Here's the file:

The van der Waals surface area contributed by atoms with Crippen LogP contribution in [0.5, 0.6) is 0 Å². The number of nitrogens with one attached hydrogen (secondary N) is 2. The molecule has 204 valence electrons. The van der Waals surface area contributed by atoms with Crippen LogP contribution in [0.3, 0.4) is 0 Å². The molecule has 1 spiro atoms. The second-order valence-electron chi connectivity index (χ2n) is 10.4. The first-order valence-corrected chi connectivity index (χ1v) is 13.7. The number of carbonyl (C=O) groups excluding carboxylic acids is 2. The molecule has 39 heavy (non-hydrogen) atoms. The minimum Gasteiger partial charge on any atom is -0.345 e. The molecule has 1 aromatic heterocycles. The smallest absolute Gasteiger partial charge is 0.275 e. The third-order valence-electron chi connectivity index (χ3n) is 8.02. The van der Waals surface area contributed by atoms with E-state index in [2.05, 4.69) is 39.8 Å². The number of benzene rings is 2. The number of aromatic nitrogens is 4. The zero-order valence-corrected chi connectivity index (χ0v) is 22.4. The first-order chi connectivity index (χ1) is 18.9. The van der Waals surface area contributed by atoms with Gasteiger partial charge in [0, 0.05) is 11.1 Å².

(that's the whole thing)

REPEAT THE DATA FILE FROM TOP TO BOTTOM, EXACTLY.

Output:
The van der Waals surface area contributed by atoms with Crippen LogP contribution in [0.5, 0.6) is 0 Å². The number of nitrogens with one attached hydrogen (secondary N) is 2. The molecule has 204 valence electrons. The van der Waals surface area contributed by atoms with Crippen LogP contribution in [0.3, 0.4) is 0 Å². The molecule has 1 spiro atoms. The second-order valence-electron chi connectivity index (χ2n) is 10.4. The first-order valence-corrected chi connectivity index (χ1v) is 13.7. The number of carbonyl (C=O) groups excluding carboxylic acids is 2. The molecule has 39 heavy (non-hydrogen) atoms. The minimum Gasteiger partial charge on any atom is -0.345 e. The molecule has 1 aromatic heterocycles. The smallest absolute Gasteiger partial charge is 0.275 e. The third-order valence-electron chi connectivity index (χ3n) is 8.02. The van der Waals surface area contributed by atoms with E-state index in [2.05, 4.69) is 39.8 Å². The number of benzene rings is 2. The number of aromatic nitrogens is 4. The zero-order valence-corrected chi connectivity index (χ0v) is 22.4. The first-order chi connectivity index (χ1) is 18.9. The van der Waals surface area contributed by atoms with Gasteiger partial charge in [0, 0.05) is 11.1 Å².